When Mom died, his grief was so great we all feared he would not make it. His demons seemed to be winning the battle a bit more everyday. He lost himself in the bottle. The pain of her death hit him so forcefully that it seemed impossible for us to console him, especially since we were all dealing with the sudden loss ourselves. For awhile, the family seemed irreparably fragmented.

But the strength of the family prevailed. The past few years of his life saw him happier and more peaceful than ever. I told my wife many times that he was like a changed man, but really I think he had uncovered and returned to his real self. That kind, gentle, funny, charismatic and handsome self that my mother fell in love with all those years ago. I place the credit for his transformation solely on Venecia and her immense love for him. Without her, he would never have lived to see his grandchildren. He would never have reconciled with his mother. He would never have achieved a life so happy and so content. With Venecia’s help, he finally faced his demons and he won. I thank you, Venecia, from the very bottom of my heart for what you gave to my father and to the family through your love and commitment. You gave us all a real second chance. You are and will always be an integral part of this family.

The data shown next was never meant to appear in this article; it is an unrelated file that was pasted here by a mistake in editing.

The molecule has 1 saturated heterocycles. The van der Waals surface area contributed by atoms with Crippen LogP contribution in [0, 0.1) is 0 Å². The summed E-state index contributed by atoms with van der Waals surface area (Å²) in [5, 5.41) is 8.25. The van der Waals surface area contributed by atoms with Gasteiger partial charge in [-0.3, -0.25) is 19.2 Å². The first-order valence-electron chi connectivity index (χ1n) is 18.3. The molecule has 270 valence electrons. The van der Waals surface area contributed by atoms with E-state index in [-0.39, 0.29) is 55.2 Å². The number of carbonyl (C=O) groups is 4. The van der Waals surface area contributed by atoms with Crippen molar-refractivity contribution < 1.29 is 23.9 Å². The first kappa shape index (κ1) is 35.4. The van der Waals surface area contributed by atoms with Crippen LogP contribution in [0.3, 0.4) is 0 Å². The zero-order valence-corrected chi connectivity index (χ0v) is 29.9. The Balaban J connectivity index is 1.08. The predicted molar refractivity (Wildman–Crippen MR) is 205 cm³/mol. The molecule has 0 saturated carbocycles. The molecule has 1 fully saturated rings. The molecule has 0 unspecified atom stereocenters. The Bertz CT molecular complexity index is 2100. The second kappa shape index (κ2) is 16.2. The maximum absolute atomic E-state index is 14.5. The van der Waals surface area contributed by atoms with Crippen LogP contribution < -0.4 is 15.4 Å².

Now that he is gone, we siblings must trust in the knowledge that he gave us to guide us through the rest of our lives. We can’t pick up the phone and call him for advice. We can’t come over and sit with him in the office or on the back porch. He won’t be there, smiling as he answers the door. He won’t show up, unannounced, to have lunch and see the kids. He will no longer be at the table for Easter or Thanksgiving or Christmas.

But I believe that he will always be with us and within us, if we take heed of his legacy:

Practice the simple faith.

Don’t worry about the small stuff.

Where there is a will, there is a way.

Belief creates; doubt destroys.

Love overcomes all.

And all is as it should be.

I’d like to end with a few short quotes from Dad’s blog.